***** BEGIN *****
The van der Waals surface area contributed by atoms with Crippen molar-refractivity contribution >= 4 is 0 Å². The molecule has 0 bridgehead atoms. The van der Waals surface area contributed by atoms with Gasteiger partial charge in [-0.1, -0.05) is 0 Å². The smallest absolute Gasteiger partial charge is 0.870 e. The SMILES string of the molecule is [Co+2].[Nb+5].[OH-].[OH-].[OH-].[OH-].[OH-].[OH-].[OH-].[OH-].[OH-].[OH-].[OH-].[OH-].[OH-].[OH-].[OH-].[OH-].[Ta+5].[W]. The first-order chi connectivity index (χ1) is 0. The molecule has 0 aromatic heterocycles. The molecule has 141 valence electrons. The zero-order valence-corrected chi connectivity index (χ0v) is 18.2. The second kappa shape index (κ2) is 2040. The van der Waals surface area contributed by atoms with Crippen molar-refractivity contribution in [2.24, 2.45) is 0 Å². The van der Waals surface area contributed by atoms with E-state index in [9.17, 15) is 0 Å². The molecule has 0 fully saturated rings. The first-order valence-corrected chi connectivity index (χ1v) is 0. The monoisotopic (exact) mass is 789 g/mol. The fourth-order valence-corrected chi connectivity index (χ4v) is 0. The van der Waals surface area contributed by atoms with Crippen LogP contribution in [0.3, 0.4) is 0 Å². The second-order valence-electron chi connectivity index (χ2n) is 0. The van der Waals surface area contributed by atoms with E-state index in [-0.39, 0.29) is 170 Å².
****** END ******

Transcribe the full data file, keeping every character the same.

The van der Waals surface area contributed by atoms with Crippen molar-refractivity contribution >= 4 is 0 Å². The molecule has 0 bridgehead atoms. The van der Waals surface area contributed by atoms with Gasteiger partial charge in [-0.1, -0.05) is 0 Å². The smallest absolute Gasteiger partial charge is 0.870 e. The SMILES string of the molecule is [Co+2].[Nb+5].[OH-].[OH-].[OH-].[OH-].[OH-].[OH-].[OH-].[OH-].[OH-].[OH-].[OH-].[OH-].[OH-].[OH-].[OH-].[OH-].[Ta+5].[W]. The first-order chi connectivity index (χ1) is 0. The molecule has 0 aromatic heterocycles. The molecule has 141 valence electrons. The zero-order valence-corrected chi connectivity index (χ0v) is 18.2. The second kappa shape index (κ2) is 2040. The van der Waals surface area contributed by atoms with Crippen molar-refractivity contribution in [2.24, 2.45) is 0 Å². The van der Waals surface area contributed by atoms with E-state index in [9.17, 15) is 0 Å². The molecule has 0 fully saturated rings. The first-order valence-corrected chi connectivity index (χ1v) is 0. The monoisotopic (exact) mass is 789 g/mol. The fourth-order valence-corrected chi connectivity index (χ4v) is 0. The van der Waals surface area contributed by atoms with Crippen LogP contribution in [0.3, 0.4) is 0 Å². The second-order valence-electron chi connectivity index (χ2n) is 0. The van der Waals surface area contributed by atoms with E-state index in [-0.39, 0.29) is 170 Å².